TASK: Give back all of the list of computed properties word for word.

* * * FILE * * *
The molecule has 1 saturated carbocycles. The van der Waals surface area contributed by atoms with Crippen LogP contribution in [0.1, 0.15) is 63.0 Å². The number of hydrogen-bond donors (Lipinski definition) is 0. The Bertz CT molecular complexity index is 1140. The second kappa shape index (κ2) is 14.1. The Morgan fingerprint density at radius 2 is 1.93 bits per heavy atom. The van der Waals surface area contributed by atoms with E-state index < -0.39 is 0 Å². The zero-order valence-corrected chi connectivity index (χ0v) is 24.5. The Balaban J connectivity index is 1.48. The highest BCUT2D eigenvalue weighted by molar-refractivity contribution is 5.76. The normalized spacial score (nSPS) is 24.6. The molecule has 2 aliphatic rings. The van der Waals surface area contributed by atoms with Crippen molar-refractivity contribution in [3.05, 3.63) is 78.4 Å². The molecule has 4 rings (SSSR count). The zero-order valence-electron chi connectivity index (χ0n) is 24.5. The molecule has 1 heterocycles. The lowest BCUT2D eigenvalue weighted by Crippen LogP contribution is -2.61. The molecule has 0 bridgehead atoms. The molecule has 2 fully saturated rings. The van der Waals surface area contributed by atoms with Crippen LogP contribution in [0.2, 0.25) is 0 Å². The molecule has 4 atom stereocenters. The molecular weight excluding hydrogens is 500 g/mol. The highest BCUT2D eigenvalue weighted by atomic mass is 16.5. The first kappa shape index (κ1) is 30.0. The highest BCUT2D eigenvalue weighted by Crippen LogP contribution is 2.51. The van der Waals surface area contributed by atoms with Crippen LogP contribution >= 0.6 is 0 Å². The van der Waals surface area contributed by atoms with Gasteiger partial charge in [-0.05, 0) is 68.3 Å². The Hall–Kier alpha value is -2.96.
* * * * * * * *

The molecule has 1 saturated carbocycles. The van der Waals surface area contributed by atoms with Crippen LogP contribution in [0.1, 0.15) is 63.0 Å². The number of hydrogen-bond donors (Lipinski definition) is 0. The Bertz CT molecular complexity index is 1140. The second kappa shape index (κ2) is 14.1. The Morgan fingerprint density at radius 2 is 1.93 bits per heavy atom. The van der Waals surface area contributed by atoms with E-state index < -0.39 is 0 Å². The zero-order valence-corrected chi connectivity index (χ0v) is 24.5. The Balaban J connectivity index is 1.48. The highest BCUT2D eigenvalue weighted by molar-refractivity contribution is 5.76. The normalized spacial score (nSPS) is 24.6. The molecule has 2 aliphatic rings. The van der Waals surface area contributed by atoms with Crippen molar-refractivity contribution in [3.05, 3.63) is 78.4 Å². The molecule has 4 rings (SSSR count). The zero-order valence-electron chi connectivity index (χ0n) is 24.5. The molecule has 1 heterocycles. The lowest BCUT2D eigenvalue weighted by Crippen LogP contribution is -2.61. The molecule has 0 bridgehead atoms. The molecule has 2 fully saturated rings. The van der Waals surface area contributed by atoms with Crippen LogP contribution in [0.2, 0.25) is 0 Å². The molecule has 4 atom stereocenters. The molecular weight excluding hydrogens is 500 g/mol. The highest BCUT2D eigenvalue weighted by atomic mass is 16.5. The first kappa shape index (κ1) is 30.0. The highest BCUT2D eigenvalue weighted by Crippen LogP contribution is 2.51. The van der Waals surface area contributed by atoms with Crippen LogP contribution >= 0.6 is 0 Å². The van der Waals surface area contributed by atoms with Gasteiger partial charge in [-0.05, 0) is 68.3 Å². The Hall–Kier alpha value is -2.96.